News, Culture & Society

Former minister set for Senate return

Former Liberal minister Richard Colbeck looks set to be declared elected as early as Friday to replace ousted speaker Stephen Parry.

Mr Colbeck won a recount in December to replace Mr Parry after he was disqualified over dual citizenship.

But his case was held up when it emerged Steve Martin, who was due to replace Tasmanian senator Jacqui Lambie in a separate citizenship snafu, would need to have his own eligibility tested before a court.

Mr Martin faced a constitutional challenge over whether he held an “office of profit under the Crown” as the mayor of Devonport.

However, the High Court unanimously ruled on Tuesday afternoon that Mr Martin was eligible to sit in parliament, meaning Mr Colbeck was in the clear.

Earlier, a mathematician was enlisted to help the High Court determine whether Mr Colbeck should return to parliament, in the latest quirky twist to the long-running dual citizenship saga.

Mr Colbeck told AAP the maths was now a moot point.

Mr Colbeck finished above Mr Martin and another Jacqui Lambie Network candidate in the December recount.

Lawyers for the commonwealth and Mr Colbeck both argued that given his strong primary vote and preference flows from Liberal Party running mates, his position was effectively unassailable.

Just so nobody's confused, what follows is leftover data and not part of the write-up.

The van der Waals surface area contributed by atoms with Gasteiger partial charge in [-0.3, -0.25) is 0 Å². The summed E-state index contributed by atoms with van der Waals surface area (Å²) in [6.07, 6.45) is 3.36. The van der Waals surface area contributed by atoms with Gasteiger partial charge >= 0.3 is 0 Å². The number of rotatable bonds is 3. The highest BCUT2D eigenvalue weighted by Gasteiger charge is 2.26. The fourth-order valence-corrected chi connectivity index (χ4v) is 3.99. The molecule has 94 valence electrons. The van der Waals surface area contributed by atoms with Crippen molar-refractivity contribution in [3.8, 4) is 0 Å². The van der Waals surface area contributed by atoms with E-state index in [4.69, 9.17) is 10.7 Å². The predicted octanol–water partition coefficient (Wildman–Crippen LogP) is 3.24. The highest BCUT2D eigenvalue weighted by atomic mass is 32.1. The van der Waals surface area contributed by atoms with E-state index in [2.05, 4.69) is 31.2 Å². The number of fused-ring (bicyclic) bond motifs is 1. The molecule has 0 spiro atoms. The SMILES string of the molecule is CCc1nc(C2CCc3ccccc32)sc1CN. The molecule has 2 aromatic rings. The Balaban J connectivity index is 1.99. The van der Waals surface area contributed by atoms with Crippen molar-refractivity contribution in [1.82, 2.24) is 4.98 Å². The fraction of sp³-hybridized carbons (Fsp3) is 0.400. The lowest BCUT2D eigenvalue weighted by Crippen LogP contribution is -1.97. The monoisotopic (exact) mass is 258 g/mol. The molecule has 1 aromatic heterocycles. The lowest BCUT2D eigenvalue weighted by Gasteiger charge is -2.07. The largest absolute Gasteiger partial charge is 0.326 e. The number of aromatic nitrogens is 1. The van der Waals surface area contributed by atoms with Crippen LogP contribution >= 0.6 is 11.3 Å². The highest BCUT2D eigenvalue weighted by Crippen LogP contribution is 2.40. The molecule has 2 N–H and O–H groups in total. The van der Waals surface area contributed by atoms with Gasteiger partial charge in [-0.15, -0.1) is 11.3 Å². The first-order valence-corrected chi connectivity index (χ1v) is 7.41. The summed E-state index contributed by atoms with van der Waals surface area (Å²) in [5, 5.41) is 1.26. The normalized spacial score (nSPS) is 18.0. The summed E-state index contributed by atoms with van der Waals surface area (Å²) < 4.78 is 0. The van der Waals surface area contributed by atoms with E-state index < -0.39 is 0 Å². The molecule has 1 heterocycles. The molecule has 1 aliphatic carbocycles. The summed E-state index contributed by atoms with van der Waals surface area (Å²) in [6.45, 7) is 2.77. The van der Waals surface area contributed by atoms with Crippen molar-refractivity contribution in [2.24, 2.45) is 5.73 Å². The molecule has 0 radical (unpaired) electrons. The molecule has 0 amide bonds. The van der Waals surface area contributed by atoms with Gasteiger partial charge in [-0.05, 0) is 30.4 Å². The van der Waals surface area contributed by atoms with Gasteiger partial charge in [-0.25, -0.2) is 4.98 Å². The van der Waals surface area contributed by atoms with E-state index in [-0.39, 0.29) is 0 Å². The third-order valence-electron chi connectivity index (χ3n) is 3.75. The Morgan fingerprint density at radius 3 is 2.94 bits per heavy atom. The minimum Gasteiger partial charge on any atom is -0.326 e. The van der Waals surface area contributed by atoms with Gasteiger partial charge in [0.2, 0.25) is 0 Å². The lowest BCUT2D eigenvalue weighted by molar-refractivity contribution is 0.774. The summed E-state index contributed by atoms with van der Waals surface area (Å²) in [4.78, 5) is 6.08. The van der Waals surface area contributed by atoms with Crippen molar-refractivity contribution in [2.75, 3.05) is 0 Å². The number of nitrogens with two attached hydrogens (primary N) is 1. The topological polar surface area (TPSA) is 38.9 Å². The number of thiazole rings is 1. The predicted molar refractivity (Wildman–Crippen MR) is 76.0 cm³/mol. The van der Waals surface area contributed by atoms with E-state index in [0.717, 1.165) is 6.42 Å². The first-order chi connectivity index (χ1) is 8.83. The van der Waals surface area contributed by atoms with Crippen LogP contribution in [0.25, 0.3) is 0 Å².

However, the court heard there was a remote possibility the “transfer value” of Mr Colbeck’s votes may diminish if the men were disqualified, leaving him short of the quota of votes required for a seat in the upper house.

Justice Geoffrey Nettle ordered computer simulations be run to determine whether the disqualification of either man could potentially exclude Mr Colbeck.

Justice Nettle said there was at least a theoretical possibility the Tasmanian Liberal could be affected.

The court heard the Australian Electoral Commission would be reluctant to run such a simulation, concerned that doing so may stray into the hypothetical realm and exceed their charter obligations.

Justice Nettle asked a lay mathematician who developed the software required to perform the task instead.

It was not clear whether the simulations would still be required given the outcome in Mr Martin’s case.

Mr Colbeck’s case was adjourned to Friday morning in Melbourne, with Justice Nettle indicating he hoped to gather the required evidence and make a declaration then.

Sorry we are not currently accepting comments on this article.